"It was funny, it was kind of a cat and mouse game with Ray Lewis. You have to stay in there and run hard and stick it in there. It may not be pretty. I only had one long run, but I was running into Ray Lewis for three yards, four yards, five yards. By the end of the game, it magically came out to 100 and some yards.”

 

The Ravens have built their reputation on the foundation of stuffing the run.

 

Last year, the Ravens had the second-ranked defense overall and ranked third in rushing defense by allowing just 81.4 yards on the ground per contest.

 

Over the past decade, no NFL team has allowed fewer 100-yard rushers than Baltimore’s total of 18. And the Ravens are determined to shut Johnson down this time.

 

"Nah, we don’t believe in that," Lewis said of opposing backs trying to rush for 100 yards. "So, something’s got to give. That’s just something that we understand, bottom line, as a defense that you don’t let anybody come run the ball on you. That’s all in your heart and in your will. We’ve been good at that around here, so, hopefully, we can contin ue that Sunday. ..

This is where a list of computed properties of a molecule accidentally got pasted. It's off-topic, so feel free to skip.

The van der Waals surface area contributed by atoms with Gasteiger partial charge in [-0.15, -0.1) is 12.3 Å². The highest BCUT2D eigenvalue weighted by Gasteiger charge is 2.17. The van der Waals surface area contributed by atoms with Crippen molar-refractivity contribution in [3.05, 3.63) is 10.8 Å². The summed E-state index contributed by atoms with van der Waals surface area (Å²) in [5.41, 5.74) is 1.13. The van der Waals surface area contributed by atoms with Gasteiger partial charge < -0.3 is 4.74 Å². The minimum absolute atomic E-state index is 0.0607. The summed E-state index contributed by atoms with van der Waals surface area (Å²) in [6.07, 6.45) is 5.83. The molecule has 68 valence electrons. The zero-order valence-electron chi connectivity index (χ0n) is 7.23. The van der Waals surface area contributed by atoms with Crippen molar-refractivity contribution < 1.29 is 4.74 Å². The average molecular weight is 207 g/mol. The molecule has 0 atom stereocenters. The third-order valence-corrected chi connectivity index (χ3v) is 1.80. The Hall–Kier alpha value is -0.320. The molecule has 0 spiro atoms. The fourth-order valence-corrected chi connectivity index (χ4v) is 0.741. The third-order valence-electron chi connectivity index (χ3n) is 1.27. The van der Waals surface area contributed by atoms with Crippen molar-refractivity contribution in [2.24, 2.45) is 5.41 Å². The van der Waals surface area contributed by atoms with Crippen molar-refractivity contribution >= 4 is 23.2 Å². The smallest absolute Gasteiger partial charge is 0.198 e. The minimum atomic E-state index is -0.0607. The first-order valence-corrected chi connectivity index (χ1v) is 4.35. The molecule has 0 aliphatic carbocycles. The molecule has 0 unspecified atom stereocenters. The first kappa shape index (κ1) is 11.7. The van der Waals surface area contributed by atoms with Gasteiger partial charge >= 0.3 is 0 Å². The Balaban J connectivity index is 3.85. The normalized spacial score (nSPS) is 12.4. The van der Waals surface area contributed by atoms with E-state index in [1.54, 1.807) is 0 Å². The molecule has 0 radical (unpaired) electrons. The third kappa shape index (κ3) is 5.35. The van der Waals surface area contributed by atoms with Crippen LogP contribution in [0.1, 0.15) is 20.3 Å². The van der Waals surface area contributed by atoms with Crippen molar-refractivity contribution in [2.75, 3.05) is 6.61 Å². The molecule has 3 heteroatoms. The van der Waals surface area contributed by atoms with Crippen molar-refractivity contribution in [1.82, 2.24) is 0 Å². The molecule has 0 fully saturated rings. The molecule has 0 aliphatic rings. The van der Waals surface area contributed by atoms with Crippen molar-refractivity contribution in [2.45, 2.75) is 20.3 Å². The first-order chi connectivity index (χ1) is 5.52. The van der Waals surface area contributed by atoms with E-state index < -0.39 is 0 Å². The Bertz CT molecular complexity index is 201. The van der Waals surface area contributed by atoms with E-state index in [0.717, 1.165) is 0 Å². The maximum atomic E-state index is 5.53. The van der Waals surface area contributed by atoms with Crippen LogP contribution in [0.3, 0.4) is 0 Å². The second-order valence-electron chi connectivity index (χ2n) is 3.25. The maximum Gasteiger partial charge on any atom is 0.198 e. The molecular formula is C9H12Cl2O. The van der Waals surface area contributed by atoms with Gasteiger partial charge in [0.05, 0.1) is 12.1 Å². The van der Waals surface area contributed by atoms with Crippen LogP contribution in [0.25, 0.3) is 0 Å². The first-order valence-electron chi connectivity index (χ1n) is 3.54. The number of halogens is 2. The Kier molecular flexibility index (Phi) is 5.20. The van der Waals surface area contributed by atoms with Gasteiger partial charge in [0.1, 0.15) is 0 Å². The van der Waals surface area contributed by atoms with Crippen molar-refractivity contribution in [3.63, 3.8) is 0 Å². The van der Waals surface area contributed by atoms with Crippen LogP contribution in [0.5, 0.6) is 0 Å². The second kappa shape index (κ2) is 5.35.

"He’s probably one of the best backs in the league, give or take having a couple of up-and-down games, up-and-down seasons. The bottom line is he plays the game the way the game is supposed to be played. They like to run the ball, and we like to stop the run. That’s what you really grab from this type of battle."

 

Over the past few years, there have been a lot of signs of decline as well as troubling off-field problems with Johnson since he rushed for 1,789 yards and 17 touchdowns in 2006 to follow his 1,750 yards and 20 touchdowns in 2005.